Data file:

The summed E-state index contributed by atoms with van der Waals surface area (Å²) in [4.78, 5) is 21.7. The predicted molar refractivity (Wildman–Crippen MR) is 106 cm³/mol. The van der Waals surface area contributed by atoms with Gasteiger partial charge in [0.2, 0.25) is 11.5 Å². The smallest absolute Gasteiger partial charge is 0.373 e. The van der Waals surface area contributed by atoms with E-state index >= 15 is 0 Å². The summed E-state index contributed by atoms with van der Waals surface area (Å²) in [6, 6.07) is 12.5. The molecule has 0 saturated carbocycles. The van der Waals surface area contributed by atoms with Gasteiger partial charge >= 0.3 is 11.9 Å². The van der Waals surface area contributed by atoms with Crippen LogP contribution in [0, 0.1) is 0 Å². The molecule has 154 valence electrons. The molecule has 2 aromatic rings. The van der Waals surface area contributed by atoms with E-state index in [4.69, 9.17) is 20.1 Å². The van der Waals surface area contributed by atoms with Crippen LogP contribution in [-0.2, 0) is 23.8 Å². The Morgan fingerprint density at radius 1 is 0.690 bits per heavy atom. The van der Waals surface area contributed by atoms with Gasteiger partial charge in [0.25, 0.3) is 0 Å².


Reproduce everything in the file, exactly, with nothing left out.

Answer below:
The summed E-state index contributed by atoms with van der Waals surface area (Å²) in [4.78, 5) is 21.7. The predicted molar refractivity (Wildman–Crippen MR) is 106 cm³/mol. The van der Waals surface area contributed by atoms with Gasteiger partial charge in [0.2, 0.25) is 11.5 Å². The smallest absolute Gasteiger partial charge is 0.373 e. The van der Waals surface area contributed by atoms with E-state index >= 15 is 0 Å². The summed E-state index contributed by atoms with van der Waals surface area (Å²) in [6, 6.07) is 12.5. The molecule has 0 saturated carbocycles. The van der Waals surface area contributed by atoms with Gasteiger partial charge >= 0.3 is 11.9 Å². The van der Waals surface area contributed by atoms with Crippen LogP contribution in [0, 0.1) is 0 Å². The molecule has 154 valence electrons. The molecule has 2 aromatic rings. The van der Waals surface area contributed by atoms with E-state index in [4.69, 9.17) is 20.1 Å². The van der Waals surface area contributed by atoms with Crippen LogP contribution in [-0.2, 0) is 23.8 Å². The Morgan fingerprint density at radius 1 is 0.690 bits per heavy atom. The van der Waals surface area contributed by atoms with Gasteiger partial charge in [0.25, 0.3) is 0 Å².